Scary (and true) tales from a crag near you

Climbing - - THE APPROACH -

I climbed Morn­ing Af­ter (5.8) in the Gunks with a friend new to multi-pitch climb­ing. I led pitch two. It’s easy face climb­ing with one mi­nor crux. I was out of sight of my be­layer and about to make the crux move when I heard—from 100 feet off the deck—“Alan, you’re off be­lay!” A guy on the next route had the same name as my be­layer. When my part­ner heard his own name and “Off be­lay!” he thought it had been me yelling.

—Alan, via email

LES­SON: It’s good to in­clude names in your climb­ing com­mands, but this is where the sys­tem breaks down. Some peo­ple have the same name— es­pe­cially peo­ple named Mike. That’s why it’s im­por­tant to ex­er­cise your judg­ment in all climb­ing de­ci­sions. Alan sug­gested a few con­text clues that should have tipped off his part­ner: The leader had only been climb­ing a short time, and not much rope had been paid out. The voice was com­ing from too far away and didn’t sound like him. And he hadn’t stopped climb­ing long enough to build an an­chor. There are also a few other ways you can mit­i­gate the risk. If the be­layer is able to, he can ex­tend his an­chor tether via a clove hitch so he can safely move into sight of his climber. He can call up for con­fir­ma­tion. Or if he is un­sure, he could have sim­ply left Alan on be­lay un­til it was 100 per­cent clear Alan was yard­ing in slack to put him on be­lay. Re­mem­ber: It’s bet­ter to keep some­one on be­lay when they ask to be off be­lay than it is to take them off be­lay when they want to be on. I was climb­ing at a pop­u­lar sport crag in Boul­der Canyon. When my part­ner reached the an­chor of her route, an­other be­layer star­tled me. He was des­per­ately try­ing to get his climber’s at­ten­tion by shout­ing her name over and over. Some­one in their group chimed in, “She can’t hear you; she has her head­phones in.” She was to­tally obliv­i­ous, and her be­layer was mak­ing it dif­fi­cult for other par­ties to com­mu­ni­cate over the com­mo­tion. When she fi­nally took out her ear­buds, the yeller in­structed her to set up a toprope an­chor us­ing two quick­draws.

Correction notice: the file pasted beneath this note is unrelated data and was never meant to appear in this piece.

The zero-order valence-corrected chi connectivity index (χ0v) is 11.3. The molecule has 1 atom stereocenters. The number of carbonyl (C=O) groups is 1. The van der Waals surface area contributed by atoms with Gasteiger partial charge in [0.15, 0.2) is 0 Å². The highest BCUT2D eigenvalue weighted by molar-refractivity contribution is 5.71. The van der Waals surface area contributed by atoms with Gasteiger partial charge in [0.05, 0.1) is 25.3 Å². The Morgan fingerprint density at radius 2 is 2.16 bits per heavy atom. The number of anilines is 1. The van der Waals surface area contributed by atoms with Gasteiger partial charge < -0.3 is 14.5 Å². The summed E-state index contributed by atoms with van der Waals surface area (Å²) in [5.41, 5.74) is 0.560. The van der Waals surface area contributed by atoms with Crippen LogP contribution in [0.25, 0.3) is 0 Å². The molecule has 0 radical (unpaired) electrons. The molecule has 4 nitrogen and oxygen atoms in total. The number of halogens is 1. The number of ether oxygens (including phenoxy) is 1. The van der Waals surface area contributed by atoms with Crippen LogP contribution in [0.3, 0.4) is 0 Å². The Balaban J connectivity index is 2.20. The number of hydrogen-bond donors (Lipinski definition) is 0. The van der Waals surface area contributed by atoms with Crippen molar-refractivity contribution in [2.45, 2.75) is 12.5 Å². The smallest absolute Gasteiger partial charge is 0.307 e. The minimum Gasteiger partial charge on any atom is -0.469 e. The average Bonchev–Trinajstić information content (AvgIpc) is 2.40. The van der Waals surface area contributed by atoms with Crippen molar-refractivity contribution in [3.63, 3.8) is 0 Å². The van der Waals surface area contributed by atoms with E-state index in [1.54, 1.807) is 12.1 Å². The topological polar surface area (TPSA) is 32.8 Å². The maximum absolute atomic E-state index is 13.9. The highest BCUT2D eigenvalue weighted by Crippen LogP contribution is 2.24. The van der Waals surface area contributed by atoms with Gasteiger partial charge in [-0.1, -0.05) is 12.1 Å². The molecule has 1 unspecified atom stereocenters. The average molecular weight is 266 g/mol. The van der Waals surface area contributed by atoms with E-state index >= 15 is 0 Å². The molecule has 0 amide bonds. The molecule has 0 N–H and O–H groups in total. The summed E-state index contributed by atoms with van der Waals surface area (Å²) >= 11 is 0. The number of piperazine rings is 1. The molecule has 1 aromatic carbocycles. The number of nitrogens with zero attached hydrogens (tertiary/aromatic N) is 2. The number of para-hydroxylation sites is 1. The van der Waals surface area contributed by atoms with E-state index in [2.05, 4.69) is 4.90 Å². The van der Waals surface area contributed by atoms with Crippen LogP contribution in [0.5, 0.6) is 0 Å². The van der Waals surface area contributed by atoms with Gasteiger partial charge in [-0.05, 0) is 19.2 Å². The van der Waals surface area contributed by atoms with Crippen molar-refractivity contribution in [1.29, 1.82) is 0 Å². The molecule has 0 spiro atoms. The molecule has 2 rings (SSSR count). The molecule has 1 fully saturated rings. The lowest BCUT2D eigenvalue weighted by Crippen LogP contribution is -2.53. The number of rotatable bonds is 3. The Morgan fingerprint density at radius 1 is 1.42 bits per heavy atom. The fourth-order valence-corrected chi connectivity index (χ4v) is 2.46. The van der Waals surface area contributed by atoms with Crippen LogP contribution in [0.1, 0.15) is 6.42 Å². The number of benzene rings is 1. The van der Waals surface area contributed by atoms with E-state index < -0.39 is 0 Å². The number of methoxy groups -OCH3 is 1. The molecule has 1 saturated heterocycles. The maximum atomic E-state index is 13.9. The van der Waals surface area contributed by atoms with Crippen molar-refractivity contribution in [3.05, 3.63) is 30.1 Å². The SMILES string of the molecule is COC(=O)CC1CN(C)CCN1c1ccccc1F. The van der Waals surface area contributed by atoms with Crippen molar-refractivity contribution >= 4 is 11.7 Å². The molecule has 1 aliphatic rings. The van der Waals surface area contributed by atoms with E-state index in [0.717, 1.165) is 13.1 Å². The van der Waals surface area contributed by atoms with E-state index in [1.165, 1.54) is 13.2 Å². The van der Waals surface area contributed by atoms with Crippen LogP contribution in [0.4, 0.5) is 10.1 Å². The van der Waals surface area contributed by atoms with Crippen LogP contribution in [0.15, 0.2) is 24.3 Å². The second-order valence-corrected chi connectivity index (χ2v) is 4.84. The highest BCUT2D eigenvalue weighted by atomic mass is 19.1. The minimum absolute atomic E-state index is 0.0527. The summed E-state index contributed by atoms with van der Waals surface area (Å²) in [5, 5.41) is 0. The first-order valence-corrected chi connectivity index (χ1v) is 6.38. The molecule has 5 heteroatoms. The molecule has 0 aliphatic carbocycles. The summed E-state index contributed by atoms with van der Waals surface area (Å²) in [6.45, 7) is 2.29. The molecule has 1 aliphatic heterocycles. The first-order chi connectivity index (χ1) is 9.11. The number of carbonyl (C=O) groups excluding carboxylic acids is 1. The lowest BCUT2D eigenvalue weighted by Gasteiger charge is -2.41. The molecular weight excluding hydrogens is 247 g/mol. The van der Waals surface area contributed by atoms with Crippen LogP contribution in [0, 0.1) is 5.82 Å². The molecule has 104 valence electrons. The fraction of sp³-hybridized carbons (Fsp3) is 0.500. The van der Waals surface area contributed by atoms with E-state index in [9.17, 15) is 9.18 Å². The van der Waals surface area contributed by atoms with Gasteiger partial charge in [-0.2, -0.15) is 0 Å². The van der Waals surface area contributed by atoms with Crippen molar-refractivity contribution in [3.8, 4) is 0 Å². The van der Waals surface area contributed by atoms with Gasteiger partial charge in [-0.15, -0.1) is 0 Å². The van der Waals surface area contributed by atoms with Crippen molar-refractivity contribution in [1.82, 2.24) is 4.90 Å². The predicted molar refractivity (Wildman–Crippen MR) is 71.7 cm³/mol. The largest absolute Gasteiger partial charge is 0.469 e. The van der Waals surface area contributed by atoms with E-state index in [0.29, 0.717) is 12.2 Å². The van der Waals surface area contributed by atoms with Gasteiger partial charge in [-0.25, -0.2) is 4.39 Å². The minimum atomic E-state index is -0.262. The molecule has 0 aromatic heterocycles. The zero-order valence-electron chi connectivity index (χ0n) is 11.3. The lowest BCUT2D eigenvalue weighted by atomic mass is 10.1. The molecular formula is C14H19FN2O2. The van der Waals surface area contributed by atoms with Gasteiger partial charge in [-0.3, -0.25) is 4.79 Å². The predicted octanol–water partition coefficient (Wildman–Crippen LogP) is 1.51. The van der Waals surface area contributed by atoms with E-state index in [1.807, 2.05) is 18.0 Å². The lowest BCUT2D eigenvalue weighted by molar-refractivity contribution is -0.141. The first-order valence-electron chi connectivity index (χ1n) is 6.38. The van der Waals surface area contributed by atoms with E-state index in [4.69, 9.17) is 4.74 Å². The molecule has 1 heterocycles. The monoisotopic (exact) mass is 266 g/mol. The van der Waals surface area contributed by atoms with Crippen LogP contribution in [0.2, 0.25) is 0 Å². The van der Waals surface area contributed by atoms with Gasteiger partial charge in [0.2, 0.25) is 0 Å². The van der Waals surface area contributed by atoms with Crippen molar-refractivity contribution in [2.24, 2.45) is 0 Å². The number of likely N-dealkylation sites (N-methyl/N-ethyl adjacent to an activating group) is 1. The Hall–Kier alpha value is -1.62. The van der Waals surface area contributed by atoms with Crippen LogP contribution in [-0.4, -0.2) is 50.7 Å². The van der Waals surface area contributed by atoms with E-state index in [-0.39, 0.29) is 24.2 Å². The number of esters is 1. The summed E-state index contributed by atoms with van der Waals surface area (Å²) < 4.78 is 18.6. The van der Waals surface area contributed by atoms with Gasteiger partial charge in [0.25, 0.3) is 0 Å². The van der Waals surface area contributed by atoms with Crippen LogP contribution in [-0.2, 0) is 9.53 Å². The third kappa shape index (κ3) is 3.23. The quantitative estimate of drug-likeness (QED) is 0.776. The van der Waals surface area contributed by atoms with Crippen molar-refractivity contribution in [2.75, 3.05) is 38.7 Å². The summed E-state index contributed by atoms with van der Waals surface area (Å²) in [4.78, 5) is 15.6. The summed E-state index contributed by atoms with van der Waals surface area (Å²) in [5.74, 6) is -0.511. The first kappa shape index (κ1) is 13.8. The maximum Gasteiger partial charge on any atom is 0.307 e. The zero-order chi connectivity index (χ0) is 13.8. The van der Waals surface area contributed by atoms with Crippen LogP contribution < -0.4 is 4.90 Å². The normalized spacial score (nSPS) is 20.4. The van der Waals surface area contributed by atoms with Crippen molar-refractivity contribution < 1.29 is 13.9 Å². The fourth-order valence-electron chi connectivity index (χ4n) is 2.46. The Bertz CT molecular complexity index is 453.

—Matt, via email

LES­SON: If you want to wear head­phones, stick to boul­der­ing or auto-be­lays in the gym. It’s cru­cial that you main­tain the abil­ity to com­mu­ni­cate with your part­ner. They may have some­thing im­por­tant to tell you, like, “Fix the rope so it’s not run­ning over that sharp edge” or “You back-clipped the quick­draw, gumbo.” That said, you should also min­i­mize the need for com­mu­ni­ca­tion. Th­ese climbers should have agreed on their an­chor and de­scent strate­gies be­fore she was on the wall. Mis­com­mu­ni­ca­tion about rap­pelling/low­er­ing are one of the most com­mon causes of climb­ing ac­ci­dents. Dis­cuss your plan on the ground so you don’t have to hope your part­ner can hear you from 100 feet be­low.

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